I wore men’s pants for a day and, frankly, women get a raw deal
Every so often, I like to conduct a fashion experiment. Like the time I thought I could be a “mum” jeans convert but ended up giving them to charity after two very unsatisfying wears.
More recently, I interviewed the designer of a popular menswear brand about women shopping across the aisle, and decided to do a little gonzo journalism by picking up a pair of tailored suit pants.
First, there was the store visit. The staff were expecting me, so that eliminated the, “Are you shopping for your boyfriend?” question. Then there was finding the right style to suit my petite-with-hips-and-a-bum size 8 frame.
The smallest size was a 28, a few inches larger than I wear in jeans, but to my surprise, the alterations person only needed to cinch them in about 1.5 centimetres. Of course, she needed to shorten them by about six inches so I could wear them with sneakers or a modest heel.
It was the first time I wore them to work that I had a revelation. I seemingly glided from house to tram to office, feeling like I wasn’t wearing pants at all. There was no “swoosh swoosh” of the fabric and the pockets – the pockets! – they were roomy enough for my Myki and my phone. And then it hit me: I realised why men appear to move through the world with more ease, and it has nothing to do with the patriarchy (OK, maybe just a little). It’s because their pants are more comfortable.
I had to learn more, so I contacted tailor Julie Goodwin to ask why, when it comes to pants, are women getting such a raw deal?
“Mainstream fashion has short-changed women when it comes to all forms of tailoring … even the quality of the materials are not as good,” Goodwin tells me.
There are several key areas where men’s and women’s pants differ and, most often, women are the losers.
Sizing: One of the most obvious points of difference is in the crotch area, to allow for men’s extra … parts. “The tendency is to make the leg look longer in a ladies’ pant by making the crotch shorter but that sacrifices a little comfort,” Goodwin says. “Women can be obsessed with wearing the smallest size possible but the secret to a really comfortable pant is to size up.”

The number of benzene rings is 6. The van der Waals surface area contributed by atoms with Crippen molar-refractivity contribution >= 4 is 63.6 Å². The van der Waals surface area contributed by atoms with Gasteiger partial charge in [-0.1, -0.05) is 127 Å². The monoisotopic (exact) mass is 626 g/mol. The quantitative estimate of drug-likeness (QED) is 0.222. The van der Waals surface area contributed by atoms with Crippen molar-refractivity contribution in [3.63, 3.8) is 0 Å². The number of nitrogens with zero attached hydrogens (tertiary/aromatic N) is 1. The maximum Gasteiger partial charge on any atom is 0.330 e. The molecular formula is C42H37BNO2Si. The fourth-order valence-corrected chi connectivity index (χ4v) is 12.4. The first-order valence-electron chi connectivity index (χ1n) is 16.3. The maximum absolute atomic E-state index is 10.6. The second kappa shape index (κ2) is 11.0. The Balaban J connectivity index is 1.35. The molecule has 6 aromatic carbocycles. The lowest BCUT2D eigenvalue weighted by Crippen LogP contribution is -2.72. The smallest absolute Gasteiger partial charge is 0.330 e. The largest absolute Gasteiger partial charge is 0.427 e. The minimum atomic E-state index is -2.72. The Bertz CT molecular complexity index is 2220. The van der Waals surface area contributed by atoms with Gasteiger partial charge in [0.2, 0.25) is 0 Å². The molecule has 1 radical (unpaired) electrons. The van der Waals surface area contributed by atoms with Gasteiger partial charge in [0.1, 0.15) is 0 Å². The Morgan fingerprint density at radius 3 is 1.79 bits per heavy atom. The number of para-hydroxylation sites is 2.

Fit: Women can wear their pants anywhere from the “natural waist” (think your I’m a Little Teapot tilt point) to the hip, whereas men’s pants tend to fall on the “trouser waist”, which is lower. Goodwin’s advice to women experimenting with men’s pants is to buy for your hip size and have them altered. “Women’s pants off the rack are not made to be altered,” she says. “It’s a tradition that menswear is made with alterations in mind – the seam at back is easily opened and accessible. We don’t do that for ladies, we make them suffer. That’s ridiculous because as women, our body shapes are more varied.”
Pockets: A 2018 article in The Guardian by Chelsea Summers called out clothing manufacturers for sexism when it comes to pockets. She quoted research that found the average men’s jean pocket was 23 centimetres deep, versus 14 centimetres for women. “Functioning pockets make women very excited,” Summers wrote. “This is a sentence that shouldn’t need to be written in 2018. Women are busy, and we need to carry our stuff with the same ease as men do.”
Goodwin says that because historically women have carried handbags, men’s pants have been made with far more generous pockets, and they are often of higher quality in terms of fabric and finish. “When you’re talking about the high street it’s just stinginess, it’s extra effort,” Goodwin says.
So there you have it. Men’s pants don’t just seem better than women’s pants, they very often are. And with all that extra depth in the pockets, I might even soon lose the handbag, too.
This article first appeared in the Sydney Morning Herald